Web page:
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Spatial variation in oak (Quercus spp.) radial growth responses to drought stress in eastern North America

LeBlanc, David C., Berland, Adam M.
Canadian journal of forest research 2019 v.48 no.8 pp. 986-993
Quercus, climate, climate change, dendroecology, drought, evapotranspiration, forests, growing season, temperature, trees, vigor, water stress, North America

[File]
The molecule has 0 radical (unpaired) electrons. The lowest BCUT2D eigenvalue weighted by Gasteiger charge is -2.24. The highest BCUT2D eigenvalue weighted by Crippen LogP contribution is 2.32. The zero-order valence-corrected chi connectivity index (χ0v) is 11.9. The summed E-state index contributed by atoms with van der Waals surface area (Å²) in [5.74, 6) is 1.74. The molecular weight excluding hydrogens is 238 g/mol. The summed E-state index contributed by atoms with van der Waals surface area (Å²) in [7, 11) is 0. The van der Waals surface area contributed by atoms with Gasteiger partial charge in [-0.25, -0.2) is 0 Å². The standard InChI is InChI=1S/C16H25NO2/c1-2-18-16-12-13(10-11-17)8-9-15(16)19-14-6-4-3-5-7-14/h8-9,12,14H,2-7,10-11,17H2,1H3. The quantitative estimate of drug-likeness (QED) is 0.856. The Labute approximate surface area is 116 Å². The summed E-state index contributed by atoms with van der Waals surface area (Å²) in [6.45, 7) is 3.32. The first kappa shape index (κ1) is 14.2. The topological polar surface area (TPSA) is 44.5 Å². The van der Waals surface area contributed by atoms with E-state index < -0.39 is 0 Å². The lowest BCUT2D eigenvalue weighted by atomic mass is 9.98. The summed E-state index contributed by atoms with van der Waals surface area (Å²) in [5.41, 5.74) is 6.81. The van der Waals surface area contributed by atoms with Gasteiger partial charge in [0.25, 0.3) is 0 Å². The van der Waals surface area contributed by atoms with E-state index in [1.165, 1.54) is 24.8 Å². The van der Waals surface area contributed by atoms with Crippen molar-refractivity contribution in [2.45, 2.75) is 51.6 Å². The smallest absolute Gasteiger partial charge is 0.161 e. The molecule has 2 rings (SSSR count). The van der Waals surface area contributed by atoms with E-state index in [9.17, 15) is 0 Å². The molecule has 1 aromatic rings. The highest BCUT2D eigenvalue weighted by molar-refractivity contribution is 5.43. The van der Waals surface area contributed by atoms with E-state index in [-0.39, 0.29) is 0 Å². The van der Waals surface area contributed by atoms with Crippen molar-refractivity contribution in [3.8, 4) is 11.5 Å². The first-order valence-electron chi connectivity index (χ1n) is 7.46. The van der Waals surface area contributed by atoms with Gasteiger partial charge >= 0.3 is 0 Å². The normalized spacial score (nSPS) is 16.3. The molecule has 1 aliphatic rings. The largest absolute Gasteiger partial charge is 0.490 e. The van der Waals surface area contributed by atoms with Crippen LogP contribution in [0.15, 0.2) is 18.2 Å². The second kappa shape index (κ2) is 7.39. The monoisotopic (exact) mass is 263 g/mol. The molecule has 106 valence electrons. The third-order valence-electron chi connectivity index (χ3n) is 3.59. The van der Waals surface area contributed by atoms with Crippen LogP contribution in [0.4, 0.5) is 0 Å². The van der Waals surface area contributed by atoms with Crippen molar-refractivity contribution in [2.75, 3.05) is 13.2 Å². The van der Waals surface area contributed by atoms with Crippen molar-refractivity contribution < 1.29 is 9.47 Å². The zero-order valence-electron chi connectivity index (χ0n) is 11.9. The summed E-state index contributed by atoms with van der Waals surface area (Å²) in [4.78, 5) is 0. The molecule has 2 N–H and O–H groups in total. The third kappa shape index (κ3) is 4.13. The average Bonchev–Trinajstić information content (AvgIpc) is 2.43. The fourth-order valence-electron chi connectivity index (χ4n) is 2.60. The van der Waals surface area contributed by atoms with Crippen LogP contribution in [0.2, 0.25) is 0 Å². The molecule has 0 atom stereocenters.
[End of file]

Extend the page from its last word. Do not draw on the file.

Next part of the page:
Dendroecology provides a means to evaluate how mature trees have responded to climate stresses in the recent past and provides one approach for projecting how existing forests will respond to future climate change. This study documented spatial variation in the strength of growth–climate associations for six oak (Quercus) species at 284 sites in eastern North America that span substantial gradients of temperature and site water balance. Radial growth of oaks was more strongly related to growing-season precipitation and the ratio of precipitation to potential evapotranspiration at sites in the western part of the study region where drought conditions occur more frequently. Growth was more strongly related to growing-season mean maximum temperature in the warmer, southern part of the study region. Growth of oaks was not strongly related to site water balance or temperature in the northeastern part of the study region. These results indicate that if climate change results in increased growing-season drought stress, this will adversely affect mature oak trees growing in the southern and western parts of eastern North America, but oaks growing in northeastern North America have more safe space for change before they will suffer reduced growth and vigor.